Summary judgment should be granted "if the movant shows that there is no genuine dispute as to any material fact and the movant is entitled to judgment as a matter of law." Fed. R. Civ. P. 56(a). Any discrepancies in the factual record should be evaluated in the non-movant's favor. Anderson v. Liberty Lobby, Inc., 477 U.S. 242, 255 (1986) (citing Adickes v. S.H. Kress & Co., 398 U.S. 144, 158-59 (1970)). The party moving for summary judgment must show the lack of a genuine issue of material fact. Celotex Corp. v. Catrett, 477 U.S. 317, 323 (1986). In order to be a "genuine" issue, there must be more than "some metaphysical doubt as to the material facts." Matsushita Elec. Ind. Co. v. Zenith Radio Corp., 475 U.S. 574, 586 (1986). "Only disputes over facts that might affect the outcome of the suit under the governing law will properly preclude the entry of summary judgment." Anderson, 477 U.S. at 248.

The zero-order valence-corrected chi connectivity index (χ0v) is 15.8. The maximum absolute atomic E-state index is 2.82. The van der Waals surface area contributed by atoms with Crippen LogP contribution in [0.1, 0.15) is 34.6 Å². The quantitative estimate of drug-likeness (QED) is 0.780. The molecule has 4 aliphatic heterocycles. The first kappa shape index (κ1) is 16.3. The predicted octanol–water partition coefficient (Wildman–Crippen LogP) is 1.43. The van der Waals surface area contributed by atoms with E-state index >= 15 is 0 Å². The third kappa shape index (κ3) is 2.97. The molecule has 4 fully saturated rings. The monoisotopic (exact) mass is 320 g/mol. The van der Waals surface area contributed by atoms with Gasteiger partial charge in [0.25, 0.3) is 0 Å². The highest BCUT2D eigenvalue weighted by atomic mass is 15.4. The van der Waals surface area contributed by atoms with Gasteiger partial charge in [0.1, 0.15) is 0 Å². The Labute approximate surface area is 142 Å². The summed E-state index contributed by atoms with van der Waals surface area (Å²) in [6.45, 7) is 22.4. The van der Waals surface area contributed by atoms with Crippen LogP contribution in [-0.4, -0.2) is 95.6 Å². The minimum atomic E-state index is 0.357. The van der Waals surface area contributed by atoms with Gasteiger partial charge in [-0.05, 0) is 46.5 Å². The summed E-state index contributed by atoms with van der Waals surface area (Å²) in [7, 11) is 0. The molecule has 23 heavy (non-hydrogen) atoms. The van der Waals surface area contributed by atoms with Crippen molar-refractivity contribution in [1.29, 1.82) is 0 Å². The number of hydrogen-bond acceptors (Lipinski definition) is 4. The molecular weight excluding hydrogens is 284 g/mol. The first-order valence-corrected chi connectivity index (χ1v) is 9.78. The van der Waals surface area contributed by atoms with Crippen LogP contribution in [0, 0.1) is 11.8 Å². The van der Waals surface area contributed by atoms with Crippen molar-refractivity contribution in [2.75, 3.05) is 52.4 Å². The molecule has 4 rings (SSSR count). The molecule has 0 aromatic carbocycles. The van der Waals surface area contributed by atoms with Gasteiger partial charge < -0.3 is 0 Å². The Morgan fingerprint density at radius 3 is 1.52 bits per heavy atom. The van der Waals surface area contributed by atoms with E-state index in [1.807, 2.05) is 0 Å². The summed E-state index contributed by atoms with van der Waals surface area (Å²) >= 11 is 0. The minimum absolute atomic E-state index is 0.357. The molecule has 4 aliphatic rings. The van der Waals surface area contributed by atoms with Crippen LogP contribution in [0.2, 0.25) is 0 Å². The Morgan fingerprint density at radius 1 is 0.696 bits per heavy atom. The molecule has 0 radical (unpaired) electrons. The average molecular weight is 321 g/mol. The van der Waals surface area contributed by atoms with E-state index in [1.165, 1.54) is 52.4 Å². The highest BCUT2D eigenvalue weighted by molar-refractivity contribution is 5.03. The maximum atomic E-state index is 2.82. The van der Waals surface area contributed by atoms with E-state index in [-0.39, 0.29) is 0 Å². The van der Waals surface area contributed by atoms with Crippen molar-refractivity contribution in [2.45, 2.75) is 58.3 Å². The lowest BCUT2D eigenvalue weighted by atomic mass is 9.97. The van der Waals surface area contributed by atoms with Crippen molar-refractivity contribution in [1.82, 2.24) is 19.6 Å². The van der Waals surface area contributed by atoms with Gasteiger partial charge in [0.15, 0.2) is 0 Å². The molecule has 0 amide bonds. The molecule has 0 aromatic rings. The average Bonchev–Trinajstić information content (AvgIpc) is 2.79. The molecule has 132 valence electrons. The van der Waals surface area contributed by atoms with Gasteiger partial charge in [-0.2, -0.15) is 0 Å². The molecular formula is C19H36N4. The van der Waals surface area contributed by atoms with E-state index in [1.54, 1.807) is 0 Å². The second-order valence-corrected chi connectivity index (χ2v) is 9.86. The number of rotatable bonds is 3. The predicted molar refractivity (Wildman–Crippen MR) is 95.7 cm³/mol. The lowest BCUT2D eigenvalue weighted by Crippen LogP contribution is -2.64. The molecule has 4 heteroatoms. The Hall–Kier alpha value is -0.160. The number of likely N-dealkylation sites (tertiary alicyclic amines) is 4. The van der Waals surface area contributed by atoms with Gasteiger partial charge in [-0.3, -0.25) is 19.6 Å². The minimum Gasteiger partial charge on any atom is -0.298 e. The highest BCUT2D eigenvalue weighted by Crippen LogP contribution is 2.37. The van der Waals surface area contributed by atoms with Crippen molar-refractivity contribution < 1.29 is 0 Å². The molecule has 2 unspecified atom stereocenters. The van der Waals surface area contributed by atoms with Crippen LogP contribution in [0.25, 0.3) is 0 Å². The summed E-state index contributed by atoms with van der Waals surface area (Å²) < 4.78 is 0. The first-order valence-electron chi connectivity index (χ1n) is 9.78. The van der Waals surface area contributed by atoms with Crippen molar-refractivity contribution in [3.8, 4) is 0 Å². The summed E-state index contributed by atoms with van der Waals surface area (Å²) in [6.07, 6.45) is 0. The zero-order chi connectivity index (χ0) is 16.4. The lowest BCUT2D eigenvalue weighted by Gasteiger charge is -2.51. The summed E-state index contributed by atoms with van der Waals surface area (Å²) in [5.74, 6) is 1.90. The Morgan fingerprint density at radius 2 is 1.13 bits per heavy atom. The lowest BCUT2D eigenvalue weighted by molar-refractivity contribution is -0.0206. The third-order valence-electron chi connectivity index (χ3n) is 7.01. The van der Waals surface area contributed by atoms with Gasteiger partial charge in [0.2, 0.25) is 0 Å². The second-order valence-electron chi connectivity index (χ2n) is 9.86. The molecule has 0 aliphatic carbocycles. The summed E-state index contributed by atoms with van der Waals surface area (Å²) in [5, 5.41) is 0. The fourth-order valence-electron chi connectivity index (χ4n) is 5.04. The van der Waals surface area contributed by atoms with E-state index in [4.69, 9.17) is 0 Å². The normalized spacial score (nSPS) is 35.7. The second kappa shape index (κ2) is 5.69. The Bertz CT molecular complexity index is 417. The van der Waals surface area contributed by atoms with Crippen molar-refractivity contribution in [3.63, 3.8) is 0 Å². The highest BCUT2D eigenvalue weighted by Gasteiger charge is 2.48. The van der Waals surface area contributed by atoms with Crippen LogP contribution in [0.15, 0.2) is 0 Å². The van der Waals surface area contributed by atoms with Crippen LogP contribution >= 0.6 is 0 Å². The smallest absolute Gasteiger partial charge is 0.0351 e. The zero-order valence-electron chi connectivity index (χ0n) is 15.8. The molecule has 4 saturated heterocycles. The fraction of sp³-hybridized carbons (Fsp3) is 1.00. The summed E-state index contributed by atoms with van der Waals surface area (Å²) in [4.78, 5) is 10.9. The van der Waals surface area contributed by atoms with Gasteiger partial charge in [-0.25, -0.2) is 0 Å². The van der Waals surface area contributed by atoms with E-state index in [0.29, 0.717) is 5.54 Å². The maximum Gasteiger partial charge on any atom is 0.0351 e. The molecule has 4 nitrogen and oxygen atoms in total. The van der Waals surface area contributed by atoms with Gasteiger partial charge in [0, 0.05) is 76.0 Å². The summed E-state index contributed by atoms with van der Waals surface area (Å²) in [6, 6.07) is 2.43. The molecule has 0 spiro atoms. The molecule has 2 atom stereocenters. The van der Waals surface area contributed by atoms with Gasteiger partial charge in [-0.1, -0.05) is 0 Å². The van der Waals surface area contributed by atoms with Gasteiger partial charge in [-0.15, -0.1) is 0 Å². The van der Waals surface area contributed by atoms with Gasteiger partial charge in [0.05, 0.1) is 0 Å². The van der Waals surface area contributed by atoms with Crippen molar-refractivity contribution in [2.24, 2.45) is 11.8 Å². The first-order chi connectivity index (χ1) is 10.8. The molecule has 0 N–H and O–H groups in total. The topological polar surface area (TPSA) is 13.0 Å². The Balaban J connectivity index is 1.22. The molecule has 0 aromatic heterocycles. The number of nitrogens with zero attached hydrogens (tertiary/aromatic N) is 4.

"Summary judgment is the 'put up or shut up' moment in a lawsuit, when a party must show what evidence it has that would convince a trier of fact to accept its version of events." Johnson v. Cambridge Indus., Inc., 325 F.3d 892, 901 (7th Cir. 2000). "If a party . . . fails to properly address another party's assertion of fact as required by Rule 56(c), the court may . . . grant summary judgment if the motion and supporting materials -- including the facts considered undisputed -- show that the movant is entitled to it." Fed. R. Civ. P. 56(e).

IV. ANALYSIS